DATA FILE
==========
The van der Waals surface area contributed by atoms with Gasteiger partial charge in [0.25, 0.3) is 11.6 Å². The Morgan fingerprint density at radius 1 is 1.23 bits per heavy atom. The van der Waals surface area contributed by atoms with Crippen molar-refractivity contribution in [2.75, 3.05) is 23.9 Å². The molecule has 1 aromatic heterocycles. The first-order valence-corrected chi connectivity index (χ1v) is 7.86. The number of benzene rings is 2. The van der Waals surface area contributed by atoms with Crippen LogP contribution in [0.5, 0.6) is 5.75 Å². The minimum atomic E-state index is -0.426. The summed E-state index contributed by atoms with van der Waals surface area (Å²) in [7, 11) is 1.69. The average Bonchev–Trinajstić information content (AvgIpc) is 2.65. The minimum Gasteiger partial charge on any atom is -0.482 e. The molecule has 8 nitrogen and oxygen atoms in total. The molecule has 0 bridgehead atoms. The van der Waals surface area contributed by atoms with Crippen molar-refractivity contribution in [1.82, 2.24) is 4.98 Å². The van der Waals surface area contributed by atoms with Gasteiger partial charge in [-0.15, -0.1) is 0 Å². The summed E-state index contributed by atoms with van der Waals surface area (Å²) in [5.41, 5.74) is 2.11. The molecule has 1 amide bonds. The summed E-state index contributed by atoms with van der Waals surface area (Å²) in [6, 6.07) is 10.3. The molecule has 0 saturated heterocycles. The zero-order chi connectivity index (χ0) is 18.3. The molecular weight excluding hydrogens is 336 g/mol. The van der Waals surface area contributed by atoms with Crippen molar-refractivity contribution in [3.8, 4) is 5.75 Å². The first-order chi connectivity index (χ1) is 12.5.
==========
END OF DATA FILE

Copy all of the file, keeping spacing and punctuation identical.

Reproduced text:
The van der Waals surface area contributed by atoms with Gasteiger partial charge in [0.25, 0.3) is 11.6 Å². The Morgan fingerprint density at radius 1 is 1.23 bits per heavy atom. The van der Waals surface area contributed by atoms with Crippen molar-refractivity contribution in [2.75, 3.05) is 23.9 Å². The molecule has 1 aromatic heterocycles. The first-order valence-corrected chi connectivity index (χ1v) is 7.86. The number of benzene rings is 2. The van der Waals surface area contributed by atoms with Crippen LogP contribution in [0.5, 0.6) is 5.75 Å². The minimum atomic E-state index is -0.426. The summed E-state index contributed by atoms with van der Waals surface area (Å²) in [7, 11) is 1.69. The average Bonchev–Trinajstić information content (AvgIpc) is 2.65. The minimum Gasteiger partial charge on any atom is -0.482 e. The molecule has 8 nitrogen and oxygen atoms in total. The molecule has 0 bridgehead atoms. The van der Waals surface area contributed by atoms with Crippen molar-refractivity contribution in [1.82, 2.24) is 4.98 Å². The van der Waals surface area contributed by atoms with Gasteiger partial charge in [-0.15, -0.1) is 0 Å². The summed E-state index contributed by atoms with van der Waals surface area (Å²) in [5.41, 5.74) is 2.11. The molecule has 1 amide bonds. The summed E-state index contributed by atoms with van der Waals surface area (Å²) in [6, 6.07) is 10.3. The molecule has 0 saturated heterocycles. The zero-order chi connectivity index (χ0) is 18.3. The molecular weight excluding hydrogens is 336 g/mol. The van der Waals surface area contributed by atoms with Crippen molar-refractivity contribution in [3.8, 4) is 5.75 Å². The first-order chi connectivity index (χ1) is 12.5.